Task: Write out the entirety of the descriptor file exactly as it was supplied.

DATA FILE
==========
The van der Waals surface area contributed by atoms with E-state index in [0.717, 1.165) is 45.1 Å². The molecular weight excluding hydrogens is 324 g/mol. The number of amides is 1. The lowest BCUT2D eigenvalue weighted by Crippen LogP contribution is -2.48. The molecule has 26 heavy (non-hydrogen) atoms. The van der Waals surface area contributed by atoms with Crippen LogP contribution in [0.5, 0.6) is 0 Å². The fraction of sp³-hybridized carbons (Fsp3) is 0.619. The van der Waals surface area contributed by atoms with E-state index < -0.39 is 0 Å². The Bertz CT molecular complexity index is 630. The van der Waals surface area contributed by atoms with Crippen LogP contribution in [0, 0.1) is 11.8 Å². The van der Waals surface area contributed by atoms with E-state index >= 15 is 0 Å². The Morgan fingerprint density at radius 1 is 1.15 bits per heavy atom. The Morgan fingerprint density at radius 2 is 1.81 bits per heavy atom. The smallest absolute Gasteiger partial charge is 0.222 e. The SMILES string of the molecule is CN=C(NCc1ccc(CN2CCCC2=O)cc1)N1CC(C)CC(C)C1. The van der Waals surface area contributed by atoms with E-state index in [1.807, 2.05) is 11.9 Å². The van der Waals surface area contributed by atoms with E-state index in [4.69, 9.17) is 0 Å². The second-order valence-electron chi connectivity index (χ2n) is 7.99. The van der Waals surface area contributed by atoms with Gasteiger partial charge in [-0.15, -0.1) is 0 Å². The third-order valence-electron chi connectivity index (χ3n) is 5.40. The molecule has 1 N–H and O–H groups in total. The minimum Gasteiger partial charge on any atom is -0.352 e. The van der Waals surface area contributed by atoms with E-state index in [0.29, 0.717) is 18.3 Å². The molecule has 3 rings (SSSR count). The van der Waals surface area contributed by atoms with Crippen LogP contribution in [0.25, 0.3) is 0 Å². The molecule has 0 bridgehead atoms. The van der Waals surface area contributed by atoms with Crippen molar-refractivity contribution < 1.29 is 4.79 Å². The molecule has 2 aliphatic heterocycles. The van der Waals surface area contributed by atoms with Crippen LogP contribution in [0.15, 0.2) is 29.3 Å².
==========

The van der Waals surface area contributed by atoms with E-state index in [0.717, 1.165) is 45.1 Å². The molecular weight excluding hydrogens is 324 g/mol. The number of amides is 1. The lowest BCUT2D eigenvalue weighted by Crippen LogP contribution is -2.48. The molecule has 26 heavy (non-hydrogen) atoms. The van der Waals surface area contributed by atoms with Crippen LogP contribution in [0.5, 0.6) is 0 Å². The fraction of sp³-hybridized carbons (Fsp3) is 0.619. The van der Waals surface area contributed by atoms with E-state index < -0.39 is 0 Å². The Bertz CT molecular complexity index is 630. The van der Waals surface area contributed by atoms with Crippen LogP contribution in [0, 0.1) is 11.8 Å². The van der Waals surface area contributed by atoms with E-state index >= 15 is 0 Å². The Morgan fingerprint density at radius 1 is 1.15 bits per heavy atom. The Morgan fingerprint density at radius 2 is 1.81 bits per heavy atom. The smallest absolute Gasteiger partial charge is 0.222 e. The SMILES string of the molecule is CN=C(NCc1ccc(CN2CCCC2=O)cc1)N1CC(C)CC(C)C1. The van der Waals surface area contributed by atoms with E-state index in [1.807, 2.05) is 11.9 Å². The van der Waals surface area contributed by atoms with E-state index in [4.69, 9.17) is 0 Å². The second-order valence-electron chi connectivity index (χ2n) is 7.99. The van der Waals surface area contributed by atoms with Gasteiger partial charge in [-0.15, -0.1) is 0 Å². The third-order valence-electron chi connectivity index (χ3n) is 5.40. The molecule has 1 N–H and O–H groups in total. The minimum Gasteiger partial charge on any atom is -0.352 e. The van der Waals surface area contributed by atoms with E-state index in [0.29, 0.717) is 18.3 Å². The molecule has 3 rings (SSSR count). The van der Waals surface area contributed by atoms with Crippen LogP contribution in [0.25, 0.3) is 0 Å². The molecule has 0 bridgehead atoms. The van der Waals surface area contributed by atoms with Crippen molar-refractivity contribution < 1.29 is 4.79 Å². The molecule has 2 aliphatic heterocycles. The van der Waals surface area contributed by atoms with Crippen LogP contribution in [0.15, 0.2) is 29.3 Å².